On the acclimatisation day, the saddle walk towards Mawenzi is highly recommended: the views of Kibo and Mawenzi are terrific, the ascent and descent (from 3.700 to 4.400m and back) is just what your body needs, and if you set off early you will still have most of the afternoon free. You will also be able to see Middle Red, West Lava and east Lava Hills, as well as Barafu Camp to the west. However, if you are nursing blisters or other problems you can opt out of the walk, or do it in part, to suit your energy level. At the very least, visit Zebra Rock, only a mile or so above Horombo.

Day 4:

Horombo hut (3700m) - Opt-ional acclimatisation day.

Time (average): 4 to 5 hours
Altitude gained: N/A
Terrain: good footpath with steady/steep gradients
Transportation: On foot
Accommodation: Kilimanjaro Mountain Hut - Horombo Hut (3.700m)
Meals: Breakfast, picnic lunch box, dinner
Summary: Acclimatisation day at Horombo huts

This extra day and night at Horombo is for additional acclimatisation. A hike towards the Mawenzi Hut, passing the Zebra rocks on the way (about 3 hours up and 1.5 hours down), is strongly recommended. This hike will further assist with the process of acclimatisation. Remember to drink enough water and move slowly! All meals for the day are at the hut. Retire to bed early and get a last good night's rest

Day 5:

Horombo Huts to Kibo Huts

Time (average): 5 to 6 hours
Altitude gained: 1.000 m
Terrain: good path with steady gradients easing across the saddle (middle of the day)
Transportation: On foot
Accommodation: Kilimanjaro Mountain Hut - Kibo Hut (4.700m)
Meals: Breakfast, picnic lunch box, dinner
Summary: passing through high semi-desert, you see some good views of Mawenzi and Kibo

The first part of the walk is similar to the optional saddle walk although the path bears off at a more north-westerly angle. Approaching the high desert of the saddle region, take note of how the giant groundsel persists wherever there is a watercourse. Fill up your water supplies at the last water point. The path becomes steeper, and the landscape becomes even bleaker, as you approach Kibo Hut.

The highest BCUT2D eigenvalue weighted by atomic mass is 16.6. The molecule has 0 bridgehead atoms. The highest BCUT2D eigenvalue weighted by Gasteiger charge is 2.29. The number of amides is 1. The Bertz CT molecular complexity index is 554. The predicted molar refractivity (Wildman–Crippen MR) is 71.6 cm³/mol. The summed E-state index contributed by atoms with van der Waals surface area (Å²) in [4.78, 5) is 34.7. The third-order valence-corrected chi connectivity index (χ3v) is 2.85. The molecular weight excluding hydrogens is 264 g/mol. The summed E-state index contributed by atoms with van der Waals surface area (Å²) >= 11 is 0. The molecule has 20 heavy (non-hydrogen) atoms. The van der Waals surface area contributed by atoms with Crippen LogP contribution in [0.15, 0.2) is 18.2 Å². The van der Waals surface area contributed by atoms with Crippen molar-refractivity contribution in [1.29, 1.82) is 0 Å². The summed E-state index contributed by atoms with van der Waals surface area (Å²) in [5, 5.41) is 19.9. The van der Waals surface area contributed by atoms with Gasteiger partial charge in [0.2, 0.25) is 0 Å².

You may reach Kibo Hut by early afternoon for a well-earned rest before the major challenge of the night’s summit attempt. Ensure that you purify or have plenty of drinking water for the nights walk, and pack it so your body warmth reaches the water, otherwise it will freeze. The most common mistake people make at altitude is not drinking enough water!

Before you start for the summit make sure there is enough battery and space in your camera and check or replace your head-torch battery. Pack enough snacks and morale boosters to see you through the walking during the night; arrange your warmest clothing ready for action, including gloves, hat and thermals. Then put your head down and sleep for as long as you can. If you cannot sleep then relax and think peaceful thoughts: your body needs to rest before the very strenuous 24 hours ahead.

Day 6a:

Kibo Hut to Gilman's Point / Uhuru Peak

Time (average): 6-10 hours
Altitude gained: 985/1.195m to Gilman’s Point/ Uhuru